The most advanced semiconductors in the world—leading-node logic chips—are foundational for essential, “must-win” emerging technologies such as artificial intelligence, quantum computing, robotics, and advanced wireless networks. It goes without saying that the potential of these applications for U.S. national security is enormous. Equally as great though is America’s utter dependence on East Asia for these chips via foreign supply links, which is in turn rife with market and geopolitical risks. While both the White House and Congress have prioritized semiconductor fabrications through bills like Chips for America Act (the CHIPS Act for short), which intends to address various supply chain vulnerabilities, the overriding focus on fabrication neglects the importance of critical materials: the minerals, industrial gases, and chemicals that are the building blocks of any computer chip.
Critical Materials: Minerals, Gases, and Chemicals
Any fabrication of leading-node logic chips requires, at the very least, over three hundred materials. While these minerals, industrial gases, and chemicals only represent a small segment of the semiconductor industry, they are of utmost importance in production, even from the very beginning. As Semiconductor Industry Association bluntly puts it, “In many instances, there are no known alternatives to these materials that satisfy our functional needs, and therefore a secure and continuous supply of critical materials is of critical importance to our industry.” SEMI, a global industry association, puts the fabrication materials market at $40.4 billion. But it notes that this number is bound to scale up given that demand is leap-frogging, driven in part by increased quality and quantity requirements for producing leading-node logic chips.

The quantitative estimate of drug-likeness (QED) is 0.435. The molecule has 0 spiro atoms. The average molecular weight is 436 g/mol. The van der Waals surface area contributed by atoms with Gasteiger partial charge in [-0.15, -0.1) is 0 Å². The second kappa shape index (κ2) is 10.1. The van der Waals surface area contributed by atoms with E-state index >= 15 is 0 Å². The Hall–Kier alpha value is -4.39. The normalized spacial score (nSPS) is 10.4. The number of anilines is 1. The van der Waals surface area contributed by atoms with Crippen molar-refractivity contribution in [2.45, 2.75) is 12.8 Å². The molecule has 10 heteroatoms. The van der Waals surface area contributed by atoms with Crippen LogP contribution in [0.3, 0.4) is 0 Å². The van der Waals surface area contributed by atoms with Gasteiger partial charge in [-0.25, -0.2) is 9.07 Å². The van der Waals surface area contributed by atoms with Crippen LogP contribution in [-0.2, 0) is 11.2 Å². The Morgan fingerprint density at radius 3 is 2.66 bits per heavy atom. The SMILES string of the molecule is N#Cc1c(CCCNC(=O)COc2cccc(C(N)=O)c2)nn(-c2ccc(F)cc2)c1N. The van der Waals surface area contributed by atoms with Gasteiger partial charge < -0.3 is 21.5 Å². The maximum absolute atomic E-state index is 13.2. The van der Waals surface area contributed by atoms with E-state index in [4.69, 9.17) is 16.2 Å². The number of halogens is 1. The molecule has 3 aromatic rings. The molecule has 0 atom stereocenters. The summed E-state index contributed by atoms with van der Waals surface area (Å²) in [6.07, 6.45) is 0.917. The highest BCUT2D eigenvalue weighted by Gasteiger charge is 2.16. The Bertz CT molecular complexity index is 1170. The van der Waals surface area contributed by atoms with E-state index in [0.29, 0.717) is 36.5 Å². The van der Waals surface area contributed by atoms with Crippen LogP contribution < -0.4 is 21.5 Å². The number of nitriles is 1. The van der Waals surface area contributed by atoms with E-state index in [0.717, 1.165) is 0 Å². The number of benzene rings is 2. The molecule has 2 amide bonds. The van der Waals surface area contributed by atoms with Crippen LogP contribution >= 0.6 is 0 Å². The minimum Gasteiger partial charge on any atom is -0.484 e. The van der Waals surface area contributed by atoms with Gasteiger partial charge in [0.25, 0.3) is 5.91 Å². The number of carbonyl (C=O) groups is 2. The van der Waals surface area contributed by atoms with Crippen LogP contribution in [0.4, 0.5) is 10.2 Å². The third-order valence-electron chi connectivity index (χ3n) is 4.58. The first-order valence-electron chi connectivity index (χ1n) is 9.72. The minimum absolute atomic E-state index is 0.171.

At the moment, China controls 13 percent of the overall materials market, while the rest of East Asia controls around 57 percent. By contrast, the United States controls only 11 percent. This overwhelming concentration makes supply chain disruptions more likely due to market and geopolitical risks. The industry’s ongoing expansion for advanced logic chips is creating significant pressure on market actors, thereby straining current supplies in turn. Because of this, any planned expansion in capacity is going to prove insufficient to satisfy future demand. The fact that China, a strategic competitor, is also a major supplier of some materials only further complicates the picture. As the Center for Security and Emerging Technology warns, “Chinese firms are dominant suppliers of raw materials,” adding that America “has a small domestic production capacity and relies heavily on imports for raw materials.”
China, Taiwan, South Korea, the European Union, and the United States are all trying to mitigate these issues by investing in materials capacity. South Korea, for example, has already announced a $5 billion investment in materials, components, and equipment in 2019. Meanwhile, major Chinese materials suppliers, like Kempur Microelectronics, are expanding operations and selling to U.S. customers.
But the United States, in contrast, faces acute challenges in addressing this issue. U.S. labor costs are 50 percent higher than foreign competitors, and projects take two to fifteen years to begin production. Complicating this picture further is that there are impurity risks involved, which makes fabrication plants for advanced chips reluctant to switch materials suppliers.